Russia Cellphone Guide

Russia Cellphone Guide


If you are visiting Russia then I highly recommend taking a mobile phone/cellphone.  Cellphones can be useful for emergencies, such as if you fall on the ice and break your leg, if you are lost or need help with translation, problems with police, calls to your embassy/consulate in Russia and also for calling back home to your family and friends.

 

 

If you are a businessman and can reply on lavish corporate expenses then you might consider using your existing sim card, but be warned it will cost a lot.  UK phone companies for instance charge up to 5 pounds a minute to call back to the UK.  It is much better to buy a local sim that will only cost a few roubles a minute to local landlines/mobiles, and also offers the opportunity to call home in an emergency.

 

Russian Phone Companies

 

MTS cellphone sim - sovietcity.com

MTS cellphone sim – sovietcity.com

 

There are three companies that offer Russia wide cellphone coverage.  MTC, Beeline and Megafone.  There are also a number of regional and small operators that have more limited coverage, such as a couple of cities or regions.

Beeline and MTC are the oldest Russian cellphone companies and as such, probably have the best coverage. I personally prefer MTC for coverage although I’m sure that Beeline is just as good. Megafone is the newest  of the big three companies so I cant comment on their performance.  You can always ask the locals in your Russian city which company has the best coverage in their particular area.

 

Beeline - SovietCity.com

Beeline – SovietCity.com

 

 

Mobile phone evolution
Image via Wikipedia

 

Sim Cards

Sim cards only cost around 100-200 roubles each and usually come loaded with a small amount of credit, so you may want to buy a couple of cards from different companies to ensure that you get the best possible coverage. I would suggest buying an MTC and Beeline SIM card as then you have the best chance of comprehensive coverage.  These two operators SIM cards will work in numerous cities across Russia.

Take care though, on long train rides across Russia you will find that there is no signal whatsoever once you get out of the major cities and into the countryside.  Why? There are simply no people living there, so that companies aren’t going to erect cell towers/phone masts that will only get limited use.  Like most things in Russia, cell phone coverage isn’t always guaranteed.

How to call a Russian cellphone from abroad

Your Russian sim will have a number such as 8 (9xx xxxxxxxxx).   To call your mobile from outside russia, drop the 8 and put +7 instead.  For example to call a Russian cell number  – 8 912 123456 you would ring +7 912 123456.

Calling abroad from Russia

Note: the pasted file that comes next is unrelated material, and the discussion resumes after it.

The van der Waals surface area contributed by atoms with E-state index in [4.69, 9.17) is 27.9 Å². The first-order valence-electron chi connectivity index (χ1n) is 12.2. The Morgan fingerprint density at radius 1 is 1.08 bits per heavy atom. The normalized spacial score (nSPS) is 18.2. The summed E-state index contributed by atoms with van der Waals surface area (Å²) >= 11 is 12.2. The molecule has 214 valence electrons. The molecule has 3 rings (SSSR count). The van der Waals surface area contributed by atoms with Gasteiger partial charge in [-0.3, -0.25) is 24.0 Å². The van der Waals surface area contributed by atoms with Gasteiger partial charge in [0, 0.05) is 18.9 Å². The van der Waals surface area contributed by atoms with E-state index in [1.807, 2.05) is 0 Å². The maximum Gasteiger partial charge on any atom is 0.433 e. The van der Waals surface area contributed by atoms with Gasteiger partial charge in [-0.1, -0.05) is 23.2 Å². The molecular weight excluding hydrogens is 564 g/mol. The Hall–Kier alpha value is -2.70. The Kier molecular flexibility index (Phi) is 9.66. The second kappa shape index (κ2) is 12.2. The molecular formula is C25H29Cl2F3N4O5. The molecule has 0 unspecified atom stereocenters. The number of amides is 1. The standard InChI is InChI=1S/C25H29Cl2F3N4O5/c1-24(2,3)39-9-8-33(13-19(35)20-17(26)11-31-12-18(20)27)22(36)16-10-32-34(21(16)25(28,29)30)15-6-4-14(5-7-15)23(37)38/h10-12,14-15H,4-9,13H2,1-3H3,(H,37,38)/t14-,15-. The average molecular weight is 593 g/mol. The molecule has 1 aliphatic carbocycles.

To call abroad from inside Russia you need to call 8 (to get a line out of the city), then 10 ( for international calls) then your country code, then your local number minus the leading zero.

For instance, if my English phone number is  (+44 ) 020 323 4567, from Russia you would call –  8, 10, 44 20 323 4567.

If you are calling from a Russian land line you need to wait a few seconds after dialing 8, until you hear a new dial tone, before dialing the rest of the number.

If calling abroad from a Russian mobile its sometimes possible to just use standard international dialing, eg +44 121 123 4567. Other times you will need to use  8 10 44 121 123 4567.  Russian mobile networks vary and don’t always allow international calling by default.

Calling inside Russia

To call another Russian city from within Russia you need to dial 8, then wait for the new dial tone before dialing the city code, then the local number.

Using a mobile you can just put 8, then the city code, then the local number.

Choosing A Russian cell tariff.

The variety of mobile phone tariffs available in Russia is bewildering, and unless you speak perfect Russian will be almost incomprehensible.

As a foreigner it won’t make much difference whichever tariff you choose.  You will still be saving a lot of money compared to using a UK, European or US roaming phone tariff.

Just ask for a simple classic tariff, and you will usually only pay a few roubles a minute to local numbers, and also just a few roubles to any phone within Russia.  Compare this with the £1.50-5 pounds a minute charged by UK mobile companies for any calls made in Russia on your UK SIM.

Internet access on your Russian cellphone.

One thing that has greatly improved over the last few years in Russia is mobile internet.

On my smartphone I use MTS and an internet add-on which costs only 299 roubles (about $9.50) a month.

This gives 100mb of data a day, enough for casual browsing, twitter, Facebook, skype and most other things. Surprisingly, most internet services work well. I can use skype video calling, VOIP with Voipcheap to call back home to the UK and get access to Google maps and Yandex navigator.

How to active mobile internet on your MTS sim?

Just press *111*628# and hit send.

You can’t go wrong.


How to Buy

The major drawback with buying mobile phones or sim cards in Russia is that in the past you needed to show a Russian passport, British or other foreign passports are usually not accepted.  This has changed now and many places will sell you a sim card without any document checks at all.